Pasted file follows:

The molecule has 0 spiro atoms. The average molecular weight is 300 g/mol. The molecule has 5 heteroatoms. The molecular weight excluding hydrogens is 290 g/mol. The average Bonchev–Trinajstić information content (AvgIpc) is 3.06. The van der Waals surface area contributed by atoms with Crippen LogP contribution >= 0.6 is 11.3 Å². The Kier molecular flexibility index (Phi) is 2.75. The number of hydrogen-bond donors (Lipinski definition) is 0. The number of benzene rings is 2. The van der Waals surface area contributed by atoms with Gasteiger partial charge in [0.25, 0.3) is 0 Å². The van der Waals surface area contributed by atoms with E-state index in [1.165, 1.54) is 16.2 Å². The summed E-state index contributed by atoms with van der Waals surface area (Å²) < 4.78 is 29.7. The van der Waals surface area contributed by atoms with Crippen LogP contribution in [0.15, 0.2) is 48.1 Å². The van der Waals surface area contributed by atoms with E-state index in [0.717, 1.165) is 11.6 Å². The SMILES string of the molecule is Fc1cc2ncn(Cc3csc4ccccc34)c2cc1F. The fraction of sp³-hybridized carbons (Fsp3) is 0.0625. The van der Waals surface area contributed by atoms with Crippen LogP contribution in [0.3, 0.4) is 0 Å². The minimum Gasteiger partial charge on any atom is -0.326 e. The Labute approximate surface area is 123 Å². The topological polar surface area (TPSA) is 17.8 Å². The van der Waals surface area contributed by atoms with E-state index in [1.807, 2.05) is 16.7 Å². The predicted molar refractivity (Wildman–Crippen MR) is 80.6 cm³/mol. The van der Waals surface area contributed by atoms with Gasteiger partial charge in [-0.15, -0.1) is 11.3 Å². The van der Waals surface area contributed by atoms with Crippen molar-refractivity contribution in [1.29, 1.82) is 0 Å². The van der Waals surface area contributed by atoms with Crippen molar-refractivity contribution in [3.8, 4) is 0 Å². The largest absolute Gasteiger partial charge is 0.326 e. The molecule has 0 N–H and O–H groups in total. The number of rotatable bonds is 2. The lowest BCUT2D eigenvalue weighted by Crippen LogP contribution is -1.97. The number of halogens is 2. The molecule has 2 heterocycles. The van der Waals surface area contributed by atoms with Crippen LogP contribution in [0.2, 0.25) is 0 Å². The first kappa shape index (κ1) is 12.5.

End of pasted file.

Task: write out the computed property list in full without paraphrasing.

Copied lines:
The molecule has 0 spiro atoms. The average molecular weight is 300 g/mol. The molecule has 5 heteroatoms. The molecular weight excluding hydrogens is 290 g/mol. The average Bonchev–Trinajstić information content (AvgIpc) is 3.06. The van der Waals surface area contributed by atoms with Crippen LogP contribution >= 0.6 is 11.3 Å². The Kier molecular flexibility index (Phi) is 2.75. The number of hydrogen-bond donors (Lipinski definition) is 0. The number of benzene rings is 2. The van der Waals surface area contributed by atoms with Gasteiger partial charge in [0.25, 0.3) is 0 Å². The van der Waals surface area contributed by atoms with E-state index in [1.165, 1.54) is 16.2 Å². The summed E-state index contributed by atoms with van der Waals surface area (Å²) < 4.78 is 29.7. The van der Waals surface area contributed by atoms with Crippen LogP contribution in [0.15, 0.2) is 48.1 Å². The van der Waals surface area contributed by atoms with E-state index in [0.717, 1.165) is 11.6 Å². The SMILES string of the molecule is Fc1cc2ncn(Cc3csc4ccccc34)c2cc1F. The fraction of sp³-hybridized carbons (Fsp3) is 0.0625. The van der Waals surface area contributed by atoms with Crippen LogP contribution in [0.3, 0.4) is 0 Å². The minimum Gasteiger partial charge on any atom is -0.326 e. The Labute approximate surface area is 123 Å². The topological polar surface area (TPSA) is 17.8 Å². The van der Waals surface area contributed by atoms with E-state index in [1.807, 2.05) is 16.7 Å². The predicted molar refractivity (Wildman–Crippen MR) is 80.6 cm³/mol. The van der Waals surface area contributed by atoms with Gasteiger partial charge in [-0.15, -0.1) is 11.3 Å². The van der Waals surface area contributed by atoms with Crippen molar-refractivity contribution in [1.29, 1.82) is 0 Å². The van der Waals surface area contributed by atoms with Crippen molar-refractivity contribution in [3.8, 4) is 0 Å². The largest absolute Gasteiger partial charge is 0.326 e. The molecule has 0 N–H and O–H groups in total. The number of rotatable bonds is 2. The lowest BCUT2D eigenvalue weighted by Crippen LogP contribution is -1.97. The number of halogens is 2. The molecule has 2 heterocycles. The van der Waals surface area contributed by atoms with Crippen LogP contribution in [0.2, 0.25) is 0 Å². The first kappa shape index (κ1) is 12.5.